7 Quotes to Honor The Reverend Dr. Martin Luther King, Jr.

The Reverend Dr. Martin Luther King, Jr. was one of the greatest leaders in world history. Dr. King led a nonviolent movement in the late 1950’s-60’s to achieve legal equality and economic justice for African Americans in the United States.  Legislation for a Holiday honoring Dr. King was first introduced four days after Dr. King’s assassination, then signed into law in 1983.


Today, we honor the legacy and memory of the Reverend Dr. Martin Luther King, Jr. with 7 of his quotes  on racism, social change, and nonviolence:

  • “Racism is a philosophy based on a contempt for life…It separates not only bodies, but minds and spirits. Inevitably, it descends to inflicting spiritual and physical homicide upon the out-group.”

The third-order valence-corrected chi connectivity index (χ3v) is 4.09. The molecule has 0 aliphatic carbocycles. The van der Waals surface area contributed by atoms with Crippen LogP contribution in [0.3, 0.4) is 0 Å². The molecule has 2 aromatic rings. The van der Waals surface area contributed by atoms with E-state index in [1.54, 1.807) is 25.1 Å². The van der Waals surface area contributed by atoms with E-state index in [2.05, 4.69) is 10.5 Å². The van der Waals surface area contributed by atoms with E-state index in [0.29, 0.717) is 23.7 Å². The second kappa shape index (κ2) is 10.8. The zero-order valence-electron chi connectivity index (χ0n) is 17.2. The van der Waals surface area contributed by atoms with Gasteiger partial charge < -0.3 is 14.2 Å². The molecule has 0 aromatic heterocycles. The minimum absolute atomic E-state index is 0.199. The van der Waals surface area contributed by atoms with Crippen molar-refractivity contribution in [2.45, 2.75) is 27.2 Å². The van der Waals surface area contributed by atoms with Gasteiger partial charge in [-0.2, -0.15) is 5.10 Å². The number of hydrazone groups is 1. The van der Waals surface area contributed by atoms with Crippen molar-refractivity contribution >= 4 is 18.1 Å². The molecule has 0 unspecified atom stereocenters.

• “We are now faced with the fact that tomorrow is today. We are confronted with the fierce urgency of now…”

  • “Ultimately a great nation is a compassionate nation. No individual or nation can be great if it does not have a concern for ‘the least of these.’” 
  • “A nation that continues year after year to spend more money on military defense [rather] than on programs of social uplift is approaching spiritual death.” 

  • “It is the arrogant assertion that one race is the center of value and object of devotion, before which other races must kneel in submission.” 
  • “I have a dream that my four little children will one day live in a nation where they will not be judged by the color of their skin, but by the content of their character.”

  • “Darkness cannot drive out darkness; only light can do that. Hate cannot drive out hate, only love can do that.”

Image and quotes, courtesy of The King (accessed January 17, 2016).  See excerpts from the historic March on Washington below, courtesy of The History Channel.


The King Library and Archives in Atlanta is the largest repository of primary source materials on Dr. Martin Luther King, Jr. and the American Civil Rights Movement in the world. Significant records which document the social, cultural, economic and political impact of the civil rights movement are housed at the King Library and Archives, and are available online. See more at: